As you might expect, Montaigne has something to say about walking.
Every place of retirement requires a walk: my thoughts sleep if I sit still: my fancy does not go by itself, as when my legs move it: and all those who study without a book are in the same condition.
My walking is quick and firm; and I know not which of the two, my mind or my body, I have most to do to keep in the same state.
That’s the Charles Cotton translation on Gutenberg (the same Charles Cotton of Bereford Hall who helped Isaak Walton on The Compleat Angler. But this seems to suggest the idea of keeping in trim, while the context is all about restlessness. The translation given in Jean Starobinski’s Montaigne in Motion is more convincing:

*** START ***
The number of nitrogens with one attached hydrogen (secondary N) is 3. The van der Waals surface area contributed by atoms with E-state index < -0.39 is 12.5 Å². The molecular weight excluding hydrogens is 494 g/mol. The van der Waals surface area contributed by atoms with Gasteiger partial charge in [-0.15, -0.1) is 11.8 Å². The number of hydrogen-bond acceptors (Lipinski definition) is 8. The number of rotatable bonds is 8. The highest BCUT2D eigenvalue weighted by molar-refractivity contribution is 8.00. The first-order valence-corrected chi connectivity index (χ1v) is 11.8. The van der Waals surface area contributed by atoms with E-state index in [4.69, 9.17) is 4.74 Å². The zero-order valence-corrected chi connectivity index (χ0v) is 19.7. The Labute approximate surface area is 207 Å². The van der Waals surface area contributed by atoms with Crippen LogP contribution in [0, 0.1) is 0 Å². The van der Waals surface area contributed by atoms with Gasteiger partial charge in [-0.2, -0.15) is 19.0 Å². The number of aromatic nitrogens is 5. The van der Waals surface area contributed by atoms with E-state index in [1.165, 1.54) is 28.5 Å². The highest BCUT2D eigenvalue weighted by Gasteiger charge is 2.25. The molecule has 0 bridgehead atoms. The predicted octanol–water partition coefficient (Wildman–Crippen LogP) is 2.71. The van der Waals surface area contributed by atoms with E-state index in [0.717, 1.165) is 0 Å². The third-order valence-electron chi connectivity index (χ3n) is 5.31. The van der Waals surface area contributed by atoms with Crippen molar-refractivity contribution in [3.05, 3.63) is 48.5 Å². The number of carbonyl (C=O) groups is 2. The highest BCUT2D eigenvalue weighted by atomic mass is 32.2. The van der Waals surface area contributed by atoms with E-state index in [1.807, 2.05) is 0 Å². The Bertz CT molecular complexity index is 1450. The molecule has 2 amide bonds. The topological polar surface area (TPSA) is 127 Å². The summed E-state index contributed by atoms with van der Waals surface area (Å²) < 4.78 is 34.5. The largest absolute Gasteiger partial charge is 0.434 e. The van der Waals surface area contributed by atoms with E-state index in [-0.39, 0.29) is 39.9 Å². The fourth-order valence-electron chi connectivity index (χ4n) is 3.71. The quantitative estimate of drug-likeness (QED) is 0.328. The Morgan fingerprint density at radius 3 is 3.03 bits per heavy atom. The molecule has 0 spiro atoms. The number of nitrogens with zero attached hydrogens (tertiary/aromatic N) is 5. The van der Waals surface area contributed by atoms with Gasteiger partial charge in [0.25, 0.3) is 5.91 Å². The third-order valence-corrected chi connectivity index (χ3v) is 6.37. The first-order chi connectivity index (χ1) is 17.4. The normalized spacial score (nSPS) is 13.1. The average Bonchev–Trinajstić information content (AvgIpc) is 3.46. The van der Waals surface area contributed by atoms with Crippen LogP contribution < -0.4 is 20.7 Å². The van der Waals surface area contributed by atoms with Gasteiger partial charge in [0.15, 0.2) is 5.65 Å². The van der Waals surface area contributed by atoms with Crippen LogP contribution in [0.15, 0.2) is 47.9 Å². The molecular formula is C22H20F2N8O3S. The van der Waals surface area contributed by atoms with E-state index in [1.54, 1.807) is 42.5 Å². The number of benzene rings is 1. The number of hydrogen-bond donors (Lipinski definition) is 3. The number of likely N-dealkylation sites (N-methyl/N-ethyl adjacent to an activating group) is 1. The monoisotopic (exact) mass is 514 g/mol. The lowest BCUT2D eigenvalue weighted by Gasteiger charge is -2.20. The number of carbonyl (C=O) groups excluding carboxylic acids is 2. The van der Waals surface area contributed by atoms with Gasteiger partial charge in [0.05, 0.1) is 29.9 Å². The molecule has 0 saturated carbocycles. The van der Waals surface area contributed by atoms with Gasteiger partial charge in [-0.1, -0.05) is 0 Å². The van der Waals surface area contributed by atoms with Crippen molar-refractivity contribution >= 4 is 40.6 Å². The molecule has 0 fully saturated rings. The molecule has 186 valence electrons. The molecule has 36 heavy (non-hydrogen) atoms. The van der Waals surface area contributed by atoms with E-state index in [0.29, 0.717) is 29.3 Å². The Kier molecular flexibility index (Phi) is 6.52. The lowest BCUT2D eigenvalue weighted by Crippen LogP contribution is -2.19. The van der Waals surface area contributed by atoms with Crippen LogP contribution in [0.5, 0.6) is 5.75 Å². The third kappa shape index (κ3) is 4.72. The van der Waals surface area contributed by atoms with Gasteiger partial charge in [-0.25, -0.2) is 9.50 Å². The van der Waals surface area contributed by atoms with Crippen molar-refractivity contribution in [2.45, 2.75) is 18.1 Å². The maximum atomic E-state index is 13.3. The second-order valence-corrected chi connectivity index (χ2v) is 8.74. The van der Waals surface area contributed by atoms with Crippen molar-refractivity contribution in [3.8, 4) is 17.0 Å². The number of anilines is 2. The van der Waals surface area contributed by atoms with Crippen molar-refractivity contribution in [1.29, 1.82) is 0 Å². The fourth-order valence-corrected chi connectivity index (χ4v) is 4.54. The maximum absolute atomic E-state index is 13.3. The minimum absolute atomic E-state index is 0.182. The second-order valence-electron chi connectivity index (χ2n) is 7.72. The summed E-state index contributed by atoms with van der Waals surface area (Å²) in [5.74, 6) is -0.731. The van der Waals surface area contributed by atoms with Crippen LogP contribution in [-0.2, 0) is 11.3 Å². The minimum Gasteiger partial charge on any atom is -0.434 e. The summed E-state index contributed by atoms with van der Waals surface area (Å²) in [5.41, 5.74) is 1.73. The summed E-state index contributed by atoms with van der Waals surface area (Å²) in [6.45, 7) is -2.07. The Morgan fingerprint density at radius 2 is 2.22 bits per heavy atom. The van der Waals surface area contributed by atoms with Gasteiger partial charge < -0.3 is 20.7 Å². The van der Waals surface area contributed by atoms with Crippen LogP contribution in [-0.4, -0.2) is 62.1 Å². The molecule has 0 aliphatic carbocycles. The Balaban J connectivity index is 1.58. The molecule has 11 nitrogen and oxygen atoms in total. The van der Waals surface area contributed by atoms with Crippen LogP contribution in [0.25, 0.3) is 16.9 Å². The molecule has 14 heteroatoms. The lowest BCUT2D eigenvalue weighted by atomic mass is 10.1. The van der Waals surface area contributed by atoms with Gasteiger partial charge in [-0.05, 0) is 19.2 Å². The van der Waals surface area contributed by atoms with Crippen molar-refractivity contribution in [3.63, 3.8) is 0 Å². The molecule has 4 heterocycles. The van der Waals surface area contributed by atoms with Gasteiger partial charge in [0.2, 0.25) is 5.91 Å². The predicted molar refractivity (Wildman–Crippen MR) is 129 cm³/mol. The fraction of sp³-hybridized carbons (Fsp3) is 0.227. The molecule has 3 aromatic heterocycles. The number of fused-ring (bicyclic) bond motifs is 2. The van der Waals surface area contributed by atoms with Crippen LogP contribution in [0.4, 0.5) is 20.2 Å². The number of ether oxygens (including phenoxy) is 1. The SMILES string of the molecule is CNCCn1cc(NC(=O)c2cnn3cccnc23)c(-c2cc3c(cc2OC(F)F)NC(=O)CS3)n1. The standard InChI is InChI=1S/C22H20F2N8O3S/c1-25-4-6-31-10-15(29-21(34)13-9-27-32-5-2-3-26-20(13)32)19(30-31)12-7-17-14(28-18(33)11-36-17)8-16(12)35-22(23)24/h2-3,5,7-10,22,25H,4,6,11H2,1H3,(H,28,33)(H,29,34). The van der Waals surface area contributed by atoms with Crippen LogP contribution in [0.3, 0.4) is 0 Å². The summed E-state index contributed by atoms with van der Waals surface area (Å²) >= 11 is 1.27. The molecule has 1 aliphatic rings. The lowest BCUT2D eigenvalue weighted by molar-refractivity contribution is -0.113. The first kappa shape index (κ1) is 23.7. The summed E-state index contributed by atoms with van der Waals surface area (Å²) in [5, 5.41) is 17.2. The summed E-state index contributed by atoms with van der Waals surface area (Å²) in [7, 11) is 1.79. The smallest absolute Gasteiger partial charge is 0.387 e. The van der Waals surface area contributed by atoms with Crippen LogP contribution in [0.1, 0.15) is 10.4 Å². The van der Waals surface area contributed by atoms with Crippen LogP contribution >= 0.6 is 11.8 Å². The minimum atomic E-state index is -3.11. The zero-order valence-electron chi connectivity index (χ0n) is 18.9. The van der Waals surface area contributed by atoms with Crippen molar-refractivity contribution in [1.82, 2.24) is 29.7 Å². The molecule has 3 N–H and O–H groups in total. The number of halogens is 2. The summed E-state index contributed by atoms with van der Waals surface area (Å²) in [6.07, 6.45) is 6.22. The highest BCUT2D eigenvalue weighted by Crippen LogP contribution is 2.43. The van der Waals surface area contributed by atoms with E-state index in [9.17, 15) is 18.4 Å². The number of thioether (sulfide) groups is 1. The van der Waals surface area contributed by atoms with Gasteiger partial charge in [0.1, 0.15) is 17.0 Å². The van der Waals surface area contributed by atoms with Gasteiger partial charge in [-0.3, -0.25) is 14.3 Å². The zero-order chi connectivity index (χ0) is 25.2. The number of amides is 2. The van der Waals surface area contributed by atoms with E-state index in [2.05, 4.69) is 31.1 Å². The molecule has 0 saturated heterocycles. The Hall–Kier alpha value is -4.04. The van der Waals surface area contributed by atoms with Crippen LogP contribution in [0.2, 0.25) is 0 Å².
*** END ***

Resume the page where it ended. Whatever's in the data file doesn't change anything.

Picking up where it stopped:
and I know not which of the two, my mind or my body, I have had more difficulty in keeping in one place.
I have never succeeded in keeping some part of me from always wandering.
That speaks to me not just of the way both the body and the mind experience life as as series of impressions/thoughts, and of how, for me at least, it’s easier to concentrate on lots of little things in succession than one thing for a long time; it also reminds me of mind-wandering, and my interest in how understanding this phenomenon might help me to write better.